As alluded to in a previous post, I have a Sugino OX801D currently installed on the 1985 Trek 620 project bike.
The most novel feature of this crank extends the conventional compact double paradigm by offering a 74mm BCD drilling in addition to the typical 110mm BCD arms found on most conventional compact doubles. This allows a truly wide range compact double.
Interestingly enough, the U.S. based retailers only offer it with both rings as 110 BCD. I had to order from Japan to get one with a 110mm outer ring and a 74mm inner ring - I got this in 46/30.
As you can see, this is a external bearing bottom bracket type. The Sugino OX801D does come with a Sugino bottom bracket, but is compatible with recent Shimano 105/Ultegra/Dura Ace external bottom brackets:
And as a nice touch, the non-drive side cap has an allen head fitting rather than some special tool.
Another interesting feature of this crank is that the spider is outboard of the large ring, much like the old Mavic Starfish cranks:
Another very unconventional aspect of this crank is that I ordered it in 160mm crank arm length.
I had been rolling around with 165mm cranks on my Fuji America and I was pleased with that plus various online crank length calculators suggested that the universe would not implode if I tried some 160mm cranks. And finally, the 1985 Trek 620 is a bit tight on the toe clip overlap situation so some shorter cranks may help in this department.
Overall, this crankset is an experiment - wide range compact double, external bottom bracket, and short crankarms. Ultimately, this crankset will likely end up on my wife's bike - she is rather petite, I carry all the baggage, and navigating a triple is irksome for her, so a wide range compact double with short arms is just the thing for her. I've already ordered a conventional triple crank, but for now The Phoenix Project will be rolling with the Sugino OX801D.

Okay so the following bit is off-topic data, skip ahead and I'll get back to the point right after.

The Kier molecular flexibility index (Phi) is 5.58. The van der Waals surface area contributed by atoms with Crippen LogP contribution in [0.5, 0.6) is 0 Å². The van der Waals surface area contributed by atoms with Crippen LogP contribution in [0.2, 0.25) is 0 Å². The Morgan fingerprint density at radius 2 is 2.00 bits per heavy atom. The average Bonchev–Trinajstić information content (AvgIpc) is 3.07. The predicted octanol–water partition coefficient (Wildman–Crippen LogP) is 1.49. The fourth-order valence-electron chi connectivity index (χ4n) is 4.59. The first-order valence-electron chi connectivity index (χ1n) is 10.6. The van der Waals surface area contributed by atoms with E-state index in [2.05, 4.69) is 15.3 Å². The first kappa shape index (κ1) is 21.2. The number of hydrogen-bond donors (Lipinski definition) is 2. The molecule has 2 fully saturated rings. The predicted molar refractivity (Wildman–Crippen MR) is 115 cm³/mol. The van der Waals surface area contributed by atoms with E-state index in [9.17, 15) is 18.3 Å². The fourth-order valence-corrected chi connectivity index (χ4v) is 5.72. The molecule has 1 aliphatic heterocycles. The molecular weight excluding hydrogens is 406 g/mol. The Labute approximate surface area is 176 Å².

Sugino has sterling credentials for making high quality products.
The Sugino is a unique piece of work with the external spider and 110/74 options on a compact double. The claimed Q-factor is a very low 145mm and the claimed weight, including bottom bracket, is a very low 787 grams. Beyond all that, the fit and finish are excellent:
And let's not forget all the extravagant shift assist engravings:
There is a whole pile of unconventionality here, again the aforementioned external spider, external bottom bracket, and simply the fact of being a compact double, although this is becoming much less controversial.
Way too expensive and flashy and externally bottom bracketed for the Riv set.
The only thing this crank remotely resembles is a Mavic Starfish and the similarity is very slight. This is definitely a Sugino original.
When the Sugino OX801D first hit the streets, there was a huge amount of bellyaching about the price. But that was simply because in recent years the Sugino offerings encountered stateside tended to be lower rung offerings, such as the wonderful and economical XD series of triples. But compared against high end cranksets, which the Sugino OX801D assuredly is, the price is not nearly so astronomical.
We bring forward $3015 USD. U.S. retailers are selling the Sugino OX801D for around $550 USD. However, I managed to purchase mine before the latest lurch downward of the dollar against the yen for $484 USD inclusive of shipping from Alex's Cycles in Osaka, Japan. The shipping got it here in 2 days, if you can believe that.
The Sausage Factory